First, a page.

I recently read an article titled A Tribute to Pharmacists on kevinmd.com. It was well written and talked about the physician's point of view when he gets paged. I started thinking about our relationships as healthcare professionals and how we all have different interactions with our patients and each and every one of our roles is important.

So while the pharmacist is rounding on their special table labeled "for pharmacist only", their laptop loaded with software I have never seen, head down and toiling away, it's important to recognize that they directly contribute to saving lives, improving outcomes and make it all more affordable...... (and I have a feeling I know which ICU he is talking about). 

Most of the clinical pharmacists I know are type A, detail-oriented (we have to be!), confidant beings who readily and easily spout off statistics from evidence-based medicine, come to rounds prepared with recommendations, and are usually juggling multiple projects at once. We are trained specifically in medicine with an expert knowledge of the chemical properties and interactions of drugs while other professions just get a surface level education. We are eager to apply our knowledge to the care of patients.

I have had the privilege of working with physicians, pharmacists, and health care practitioners at two of the top hospitals in the country. And let me tell you there are three truths that I always come back to 1). We all want the best for our patients 2). No one is immune from mistakes. 3). It takes a team.

I have seen an order and thought "holy smokes" as I quickly paged to get it changed. And the reply has been, 'I didn't know the correct dose but I knew you'd catch it!'. We all play a vital role in the healthcare system. I know I could never be a doctor - they have an enormous amount of knowledge stored in their brains and are able to balance and focus on many different things at once. Things get crazy in the pharmacy, but I am thankful that I am taking care of the drug side of things and don't have to worry about performing surgery, a biopsy, or making a complicated diagnosis. Nurses also have a tremendous amount of knowledge, patience, and compassion and they are truly the master jugglers in the healthcare model. Pharmacists are calling to ask when a dose was given, physicians are calling to check vitals and give orders, and on top of that, the nurses are taking care of sick people who are not at their best. We all bring something different to the table and we all have to work together to deliver the best care.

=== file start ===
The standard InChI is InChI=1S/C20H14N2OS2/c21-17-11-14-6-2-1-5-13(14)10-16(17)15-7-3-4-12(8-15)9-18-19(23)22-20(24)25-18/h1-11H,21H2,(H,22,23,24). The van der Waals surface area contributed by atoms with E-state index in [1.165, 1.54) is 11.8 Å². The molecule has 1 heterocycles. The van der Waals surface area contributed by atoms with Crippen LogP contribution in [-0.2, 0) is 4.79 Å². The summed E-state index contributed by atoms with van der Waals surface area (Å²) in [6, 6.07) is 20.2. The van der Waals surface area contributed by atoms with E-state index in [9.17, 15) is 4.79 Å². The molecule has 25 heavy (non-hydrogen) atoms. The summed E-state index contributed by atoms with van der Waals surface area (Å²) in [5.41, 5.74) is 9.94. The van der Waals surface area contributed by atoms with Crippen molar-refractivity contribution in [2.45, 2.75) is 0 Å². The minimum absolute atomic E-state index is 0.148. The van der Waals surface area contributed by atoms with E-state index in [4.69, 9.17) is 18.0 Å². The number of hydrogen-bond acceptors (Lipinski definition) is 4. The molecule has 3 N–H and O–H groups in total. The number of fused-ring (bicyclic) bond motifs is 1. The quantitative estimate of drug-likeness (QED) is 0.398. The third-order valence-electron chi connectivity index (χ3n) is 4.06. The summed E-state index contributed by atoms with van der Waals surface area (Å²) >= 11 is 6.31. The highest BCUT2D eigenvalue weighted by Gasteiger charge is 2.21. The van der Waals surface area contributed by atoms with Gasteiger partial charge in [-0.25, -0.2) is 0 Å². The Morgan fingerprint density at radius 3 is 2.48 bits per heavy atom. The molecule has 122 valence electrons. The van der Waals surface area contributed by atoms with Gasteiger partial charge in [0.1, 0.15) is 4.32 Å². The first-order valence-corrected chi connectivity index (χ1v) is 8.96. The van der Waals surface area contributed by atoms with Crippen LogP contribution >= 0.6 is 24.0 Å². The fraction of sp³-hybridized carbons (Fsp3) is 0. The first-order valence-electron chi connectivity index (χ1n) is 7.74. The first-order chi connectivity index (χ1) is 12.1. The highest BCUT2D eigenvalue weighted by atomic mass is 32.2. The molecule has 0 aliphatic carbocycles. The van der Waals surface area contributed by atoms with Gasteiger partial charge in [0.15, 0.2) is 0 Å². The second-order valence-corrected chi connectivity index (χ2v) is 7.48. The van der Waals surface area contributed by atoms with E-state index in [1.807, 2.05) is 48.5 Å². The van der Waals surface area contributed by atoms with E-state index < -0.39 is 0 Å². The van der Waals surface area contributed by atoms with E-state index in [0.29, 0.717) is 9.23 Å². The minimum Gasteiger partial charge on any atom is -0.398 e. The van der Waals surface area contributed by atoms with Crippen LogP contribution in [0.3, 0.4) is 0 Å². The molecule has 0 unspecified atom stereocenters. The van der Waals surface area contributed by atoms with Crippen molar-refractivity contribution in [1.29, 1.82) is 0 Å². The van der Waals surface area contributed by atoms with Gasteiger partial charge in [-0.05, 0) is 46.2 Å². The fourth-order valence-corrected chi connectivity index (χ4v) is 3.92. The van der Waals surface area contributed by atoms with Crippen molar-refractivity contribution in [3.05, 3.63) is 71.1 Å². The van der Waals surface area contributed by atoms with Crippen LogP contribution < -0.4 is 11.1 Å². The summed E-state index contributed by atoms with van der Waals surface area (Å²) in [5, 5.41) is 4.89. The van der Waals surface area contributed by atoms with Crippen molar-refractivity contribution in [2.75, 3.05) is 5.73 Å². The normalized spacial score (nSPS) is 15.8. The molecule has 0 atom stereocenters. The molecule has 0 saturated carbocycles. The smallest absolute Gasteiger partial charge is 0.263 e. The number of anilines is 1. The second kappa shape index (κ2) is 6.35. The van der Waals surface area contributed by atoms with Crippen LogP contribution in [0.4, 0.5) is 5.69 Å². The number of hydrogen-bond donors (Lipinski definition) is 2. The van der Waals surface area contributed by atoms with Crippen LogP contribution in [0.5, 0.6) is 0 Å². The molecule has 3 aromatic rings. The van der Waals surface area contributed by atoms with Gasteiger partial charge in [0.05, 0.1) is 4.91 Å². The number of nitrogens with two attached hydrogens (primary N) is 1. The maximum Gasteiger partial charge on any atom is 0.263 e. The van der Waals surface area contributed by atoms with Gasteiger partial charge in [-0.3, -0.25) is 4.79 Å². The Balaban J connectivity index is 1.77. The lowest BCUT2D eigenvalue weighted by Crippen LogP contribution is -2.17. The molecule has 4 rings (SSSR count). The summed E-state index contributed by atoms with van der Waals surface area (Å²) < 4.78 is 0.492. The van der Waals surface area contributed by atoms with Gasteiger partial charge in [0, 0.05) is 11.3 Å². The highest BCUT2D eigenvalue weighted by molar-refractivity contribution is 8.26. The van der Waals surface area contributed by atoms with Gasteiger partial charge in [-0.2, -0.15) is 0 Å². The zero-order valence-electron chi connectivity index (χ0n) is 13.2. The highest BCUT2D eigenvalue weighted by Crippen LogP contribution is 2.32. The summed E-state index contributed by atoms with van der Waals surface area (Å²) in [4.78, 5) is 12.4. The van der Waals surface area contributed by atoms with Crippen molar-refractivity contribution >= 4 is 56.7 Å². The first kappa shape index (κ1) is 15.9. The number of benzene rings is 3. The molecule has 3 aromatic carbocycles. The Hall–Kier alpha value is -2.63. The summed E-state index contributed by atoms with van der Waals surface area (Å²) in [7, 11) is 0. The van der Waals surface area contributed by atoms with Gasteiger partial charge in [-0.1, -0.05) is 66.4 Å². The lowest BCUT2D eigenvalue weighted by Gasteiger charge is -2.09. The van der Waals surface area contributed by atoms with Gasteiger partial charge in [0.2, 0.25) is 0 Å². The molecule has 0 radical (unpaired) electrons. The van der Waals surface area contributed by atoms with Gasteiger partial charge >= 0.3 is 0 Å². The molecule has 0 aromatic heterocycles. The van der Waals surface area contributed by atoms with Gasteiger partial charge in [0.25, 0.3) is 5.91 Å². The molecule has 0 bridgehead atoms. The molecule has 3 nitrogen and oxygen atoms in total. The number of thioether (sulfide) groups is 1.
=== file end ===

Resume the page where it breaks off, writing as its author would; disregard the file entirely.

It's also important to look at situations from other points of views. In retail pharmacies, sometimes a pharmacist is paging because a patient's insurance won't pay, or because a patient is saying "that's not what I'm supposed to have", etc.... in health systems, we have formularies to juggle, policies about therapeutic substitutions, and many complicated regimens where timing is extremely important. We are also checking drug levels, interactions, and helping to monitor side effects. A doctor may not be calling back because he is in the middle of a code and a nurse may not be answering because she is administering a medication or helping a patient go to the bathroom.

In the more recent years, I have seen cultures shift as the health care model is morphing into a quality-centered, multidisciplinary approach to patient care. I've sat on many multidisciplinary committees where decisions and policies are made across the continuum of care and I am pleased to say that the administrators always make sure a representative from each discipline is at the table.

You are all appreciated and each and everyone of you plays an extremely important role and contributes uniquely to the delivery of patient care. None of us are in this alone - it's through a team approach that we will be the best practitioners that we can be.

My husband is a physician. We were out to dinner during his residency one evening and he got a page. He glanced at it and then went back to eating. "Are you going to answer that", I asked.

"It's just the pharmacy."


"Yeah, I'm sure it's not important".

"You could be holding up their prescription, the dose could be wrong, they could be in pain....!"

And he's called back ever since.

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PracticeJoanna Simmon